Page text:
MTD commits resources to the development and support of a robust API because we want the community to choose the medium they use to get transit data. MTD spoke about this project and our commitment to open data at Research Park’s Mobile Development Day on January 31, 2013. (Presentation Recording).
But there’s another way users can get bus information on the go: MTD’s mobile website, m.cumtd.com. It recently got a face lift and a body cleanse!
Riders can use the mobile website to look up STOPwatch real-time bus departure information. Today’s upgrade changed how boarding points (which vary depending on direction of travel) are displayed. Without redirecting to a new page, users can filter stop information by boarding point with a drop down menu. Once a corner or street side is selected, the site instantly updates the departure results. It’s pretty slick.
An added feature is the ability to “star” bus stops as favorites. Simply tap the star located to the left of each bus stop name to favorite it and tap it again to un-favorite it. The favorited stops are stored locally on your device, no need to create an account.
If you leave the browser, but you’ve marked a stop as a favorite, not only will the mobile site keep that favorite in local storage but it will also remember how you left that bus stop info page. So, if you were viewing the departures for only the northeast corner of a stop, that is how the data will display when you return. This is really useful for stops like Illinois Terminal and Transit Plaza where there are multiple boarding points and almost all of MTD’s fixed routes serving them.
“From a programming perspective,” said Ryan Blackman, MTD’s Software Developer/Network Administrator, “we re-wrote it from the ground up.”
In the previous version, each time a user put in a new bus stop (brace yourself non-techies) a full post-back was required. The browser would pull down markup, scripts, styles, and images each time a rider requested new information. In other words: the entire page would need a reload.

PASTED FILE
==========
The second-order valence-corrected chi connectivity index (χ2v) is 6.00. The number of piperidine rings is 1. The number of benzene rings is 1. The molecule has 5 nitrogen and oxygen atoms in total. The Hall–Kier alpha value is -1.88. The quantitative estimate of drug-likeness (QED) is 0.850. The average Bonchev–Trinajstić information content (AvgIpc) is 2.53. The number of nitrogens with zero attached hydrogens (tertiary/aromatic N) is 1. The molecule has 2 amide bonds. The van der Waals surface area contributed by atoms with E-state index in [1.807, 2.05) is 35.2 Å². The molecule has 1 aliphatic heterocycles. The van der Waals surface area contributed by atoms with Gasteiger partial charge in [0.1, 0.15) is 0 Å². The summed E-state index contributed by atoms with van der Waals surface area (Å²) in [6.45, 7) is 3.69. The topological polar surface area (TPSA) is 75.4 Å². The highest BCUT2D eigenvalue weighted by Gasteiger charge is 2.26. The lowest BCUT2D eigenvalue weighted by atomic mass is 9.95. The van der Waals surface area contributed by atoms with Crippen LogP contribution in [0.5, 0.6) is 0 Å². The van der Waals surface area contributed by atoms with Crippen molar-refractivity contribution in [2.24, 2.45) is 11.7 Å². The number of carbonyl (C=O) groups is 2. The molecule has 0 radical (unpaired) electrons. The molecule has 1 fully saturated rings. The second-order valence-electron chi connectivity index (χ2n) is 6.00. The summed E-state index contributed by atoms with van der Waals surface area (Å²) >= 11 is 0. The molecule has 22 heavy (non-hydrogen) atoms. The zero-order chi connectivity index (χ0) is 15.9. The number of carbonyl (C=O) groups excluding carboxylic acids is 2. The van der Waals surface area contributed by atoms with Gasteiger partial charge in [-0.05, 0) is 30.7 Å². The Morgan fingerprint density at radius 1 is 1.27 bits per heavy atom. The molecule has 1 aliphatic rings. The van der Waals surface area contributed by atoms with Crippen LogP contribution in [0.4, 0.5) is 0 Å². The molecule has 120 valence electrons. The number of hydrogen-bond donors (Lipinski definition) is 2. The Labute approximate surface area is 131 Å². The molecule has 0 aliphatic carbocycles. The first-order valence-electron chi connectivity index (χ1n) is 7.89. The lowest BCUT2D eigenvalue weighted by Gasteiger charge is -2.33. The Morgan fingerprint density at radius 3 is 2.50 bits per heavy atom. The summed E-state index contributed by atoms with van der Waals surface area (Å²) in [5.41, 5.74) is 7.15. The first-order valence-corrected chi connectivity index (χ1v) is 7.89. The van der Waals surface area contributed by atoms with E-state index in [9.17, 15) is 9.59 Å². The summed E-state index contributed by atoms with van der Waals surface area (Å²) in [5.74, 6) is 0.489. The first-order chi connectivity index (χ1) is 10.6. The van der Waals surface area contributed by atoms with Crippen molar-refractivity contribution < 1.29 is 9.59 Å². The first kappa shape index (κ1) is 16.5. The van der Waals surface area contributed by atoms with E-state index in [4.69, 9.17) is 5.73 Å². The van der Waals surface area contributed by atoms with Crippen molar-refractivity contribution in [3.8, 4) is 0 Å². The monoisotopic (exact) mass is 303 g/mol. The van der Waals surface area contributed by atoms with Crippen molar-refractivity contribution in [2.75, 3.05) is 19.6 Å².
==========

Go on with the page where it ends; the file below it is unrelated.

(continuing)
In the cleansed and updated version, the HTML and images stick when new bus stop info is requested! This is called a Single Page Application (SPA). The only information that gets pulled is the STOPwatch real-time data. Page loading, as a result, is faster. As a bonus, the user’s experience more closely resembles that of a native app while not taking up storage space on their device.
MTD’s main website is not mobile friendly. There, we said it. Optimizing a website for mobile consumption takes time, consideration, and [insert techie phrase here]. But 35 percent of all traffic to our website, cumtd.com, comes from mobile devices.
So while m.cumtd.com does not offer as many features, MTD still wants to provide a good experience for users who don’t want to download an app or who can’t find an app for their particular device. We’re thinking BlackBerry and tablets like Kindle Fire and Nook.
This is where YOU come in! If you’re visiting our website on a mobile device, what pages are you visiting? Are you using bus stop look up? Viewing schedules and route maps? Planning a trip? Looking up riding basics? Learning about our sustainability initiatives? In the future, what features do you think should be incorporated into our mobile website?